• Time-based instead of merit-based promotions - This is a disturbingly common occurrence in the software industry where people are promoted due to time rather than skill. What’s most disturbing is the titles dished out such as going from Engineer to Senior Engineer in a matter of one or two years. Same goes for Senior to Principal engineer — or whatever fancy title might be given — and so forth. Don’t get me wrong, I’m all for promoting talented work and this can easily be done by increasing wages instead of titles. When it comes to titles, those need to be earned and within reason yet there is no industry standard on what each title means and how it compares to similar titles in other companies.

  • Organizational Debt - This includes unnecessary bureaucracy but also the accumulation of policies, rules, and regulations that no longer make sense. For more on this, please read How To Eliminate Organizational Debt by Aaron Dignan.

  • Lack of creative freedom and control - Super important to have in place for those who are truly talented since — as a good leader — you want to hire the best while doing everything in your power to clear the path for them to do their best work. Yet, so many organizations think these individuals need multiple layers of leadership and micromanagement which is definitely a sure fire way prevent any retention of talent.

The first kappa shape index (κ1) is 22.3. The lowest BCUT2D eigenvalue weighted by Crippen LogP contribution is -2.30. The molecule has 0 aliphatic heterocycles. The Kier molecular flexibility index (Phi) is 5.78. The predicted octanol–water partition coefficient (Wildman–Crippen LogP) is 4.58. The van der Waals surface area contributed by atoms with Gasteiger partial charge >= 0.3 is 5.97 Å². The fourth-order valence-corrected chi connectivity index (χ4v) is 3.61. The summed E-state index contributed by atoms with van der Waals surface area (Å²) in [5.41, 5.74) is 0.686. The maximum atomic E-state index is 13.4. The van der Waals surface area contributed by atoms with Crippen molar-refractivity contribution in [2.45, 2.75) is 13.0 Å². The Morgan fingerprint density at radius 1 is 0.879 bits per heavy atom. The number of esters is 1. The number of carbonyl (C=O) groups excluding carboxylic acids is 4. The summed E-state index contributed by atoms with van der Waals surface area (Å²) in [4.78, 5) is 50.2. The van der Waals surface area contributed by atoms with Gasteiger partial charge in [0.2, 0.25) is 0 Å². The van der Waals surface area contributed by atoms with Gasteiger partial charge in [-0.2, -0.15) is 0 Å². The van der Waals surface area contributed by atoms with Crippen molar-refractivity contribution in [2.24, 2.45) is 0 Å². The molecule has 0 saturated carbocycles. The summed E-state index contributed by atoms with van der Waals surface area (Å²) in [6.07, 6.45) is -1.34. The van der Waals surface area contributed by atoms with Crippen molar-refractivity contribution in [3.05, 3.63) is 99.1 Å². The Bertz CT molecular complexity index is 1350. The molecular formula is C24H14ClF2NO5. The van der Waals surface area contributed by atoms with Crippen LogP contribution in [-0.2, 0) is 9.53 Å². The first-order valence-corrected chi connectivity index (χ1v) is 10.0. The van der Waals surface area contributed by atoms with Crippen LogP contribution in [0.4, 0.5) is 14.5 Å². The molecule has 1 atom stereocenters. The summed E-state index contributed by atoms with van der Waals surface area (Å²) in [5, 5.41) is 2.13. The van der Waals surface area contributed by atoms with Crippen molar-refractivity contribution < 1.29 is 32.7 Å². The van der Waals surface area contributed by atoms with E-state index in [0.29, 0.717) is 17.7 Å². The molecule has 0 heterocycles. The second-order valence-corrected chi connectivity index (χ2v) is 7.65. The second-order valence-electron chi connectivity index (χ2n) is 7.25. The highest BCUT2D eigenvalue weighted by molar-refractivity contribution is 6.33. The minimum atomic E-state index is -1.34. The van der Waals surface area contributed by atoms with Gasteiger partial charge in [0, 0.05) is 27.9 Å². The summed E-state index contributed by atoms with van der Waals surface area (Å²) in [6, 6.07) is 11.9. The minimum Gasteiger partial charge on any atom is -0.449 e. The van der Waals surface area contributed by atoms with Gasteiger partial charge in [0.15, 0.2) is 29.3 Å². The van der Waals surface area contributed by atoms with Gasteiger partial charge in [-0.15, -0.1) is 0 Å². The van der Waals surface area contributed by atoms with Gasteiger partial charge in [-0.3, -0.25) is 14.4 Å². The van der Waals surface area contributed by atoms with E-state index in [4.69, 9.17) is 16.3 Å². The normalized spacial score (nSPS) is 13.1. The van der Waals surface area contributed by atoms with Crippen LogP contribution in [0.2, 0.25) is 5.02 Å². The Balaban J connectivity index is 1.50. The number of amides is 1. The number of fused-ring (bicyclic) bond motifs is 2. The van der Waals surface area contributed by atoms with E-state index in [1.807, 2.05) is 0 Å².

• Basic philosophical differences with majority of coworkers - You can definitely hire a lot of talented people but if they all have major philosophical differences you’ll never be able to assemble a stellar and well jelled team as documented in Peopleware but this also means that your interviewing practices are complete rubbish to detect this in the first place.

The common thread to all of the above — which Dietrich expertly calls out — is due to lack of autonomy, mastery, and purpose all of which is documented in detail in Drive by Dan Pink.

Guaranteeing the Narrative

A few take aways:

  • Allow goals to be achieved by one’s own actions (i.e. autonomy).

  • Allow one to excel in one’s duties to where they are eventually teaching others or even becoming beacons of specialized knowledge within the industry (i.e. mastery).

  • Ensure the narrative being offered is appealing and reinforced on a regular basis but also clear and compelling (i.e. purpose).


The conclusion I draw from all of this reinforces what I’ve already documented as the Engineer’s Oath and Rigor. Build this into your culture and you’ll have a reputable business that will retain and attract talent. Even better — when talent moves on — you get positive marketing to attract new talent or potentially welcome alumni with new knowledge back into the fold again. In some sense, this is an aspect of Turning The Flywheel by Jim Collins which constantly reinforces itself. So keep turning that flywheel and let the momentum you build reinforce itself!